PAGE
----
2)      Apply the disincentive of awarded fees and costs to local governments’ environmental ordinances.  Subsection (5) of HB 829 exempts local ordinances adopted pursuant to Part II of Chapter 163 (Growth Management issues), the Florida Building Code, and the Florida Fire Prevention Code.  However, a review of those statutes reveals that there is nothing in any of them that deal with invasive or exotic species.  Accordingly, an express preemption of regulations dealing with invasives to the state would be subject to the fees and costs provisions of this bill which could weaken or halt a locality’s attempts to get ahead of a serious threat in a timely manner.  Even more disturbingly, section 2 of the bill makes clear the legislature’s intent to preempt local control of the management of land application of Class B biosolids.  The relevant text of the bill reads:

A municipality or county may continue to enforce or extend an ordinance, regulation, resolution, rule, moratorium, or policy adopted before February 1, 2019, relating to the land application of Class B biosolids until the ordinance, regulation, resolution, rule, moratorium, or policy is repealed by the municipality or county or until the effective date of the rules adopted by the Department of Environmental Protection, whichever occurs first.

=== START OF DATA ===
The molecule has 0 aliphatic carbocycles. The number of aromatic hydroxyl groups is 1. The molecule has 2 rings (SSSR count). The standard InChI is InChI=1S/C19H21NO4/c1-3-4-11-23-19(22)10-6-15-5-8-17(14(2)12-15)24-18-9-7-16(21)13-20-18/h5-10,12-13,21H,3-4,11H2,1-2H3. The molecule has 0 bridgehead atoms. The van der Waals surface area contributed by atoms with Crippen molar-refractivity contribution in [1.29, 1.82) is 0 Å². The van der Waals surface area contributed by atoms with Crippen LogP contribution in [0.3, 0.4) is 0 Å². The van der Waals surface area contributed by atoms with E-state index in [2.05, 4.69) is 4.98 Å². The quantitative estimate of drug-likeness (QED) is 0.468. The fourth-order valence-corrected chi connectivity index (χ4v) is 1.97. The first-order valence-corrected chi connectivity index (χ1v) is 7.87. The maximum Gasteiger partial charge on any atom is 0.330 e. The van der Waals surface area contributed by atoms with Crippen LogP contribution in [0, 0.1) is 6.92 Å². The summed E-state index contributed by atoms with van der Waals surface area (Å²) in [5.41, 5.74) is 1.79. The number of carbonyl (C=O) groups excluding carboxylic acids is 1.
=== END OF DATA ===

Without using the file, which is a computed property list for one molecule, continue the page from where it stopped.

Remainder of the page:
This text indicates an implied preemption that has a number of negative aspects:
·         The intended preemption is clearly implied as beginning on the effective date of rules adopted by the Department of Environmental Protection. The preemption is to be complete; no more stringent regulation will be permitted.  Residents of communities are the ones who have to live with water pollution and must be able to adopt regulations strong enough to do the job of protecting their water resources.  Also, it is the local community that is on the hook for violations of the Clean Water Act, not the State.  Localities must be able to adopt regulations, up to and including bans, that work effectively and must not be saddled with a halfway measure that a statewide regulation is very likely to be. Section 2 of the bill exempts growth management ordinances from the costs and fees provisions of HB 829, but it decidedly does not exempt them from preemption as this portion of the bill illustrates.
·         Water quality regulation should be done on a watershed by watershed basis as soils, vegetation, impermeable surfaces, and sources of pollution vary throughout Florida.
·         The implied preemption in section 2 of the bill contravenes of 163.3162 (3) (h) which currently states that ordinances regulating “the transportation or land application of domestic wastewater residuals or other forms of sewage sludge shall not be deemed to be duplication of regulation.”

We urge you to exercise your authority to veto HB 829 in order to maintain access to the courts, to reserve the use of monetary sanctions for malfeasance as already established in Chapter 57 of the Florida Statutes, to allow challengers and local governments to make rational choices regarding how to control their costs in budgeting for legal actions, and to indicate your disapproval of preempting effective local environmental ordinances.

Sincerely,

Deborah L. Foote
Government Affairs & Political Director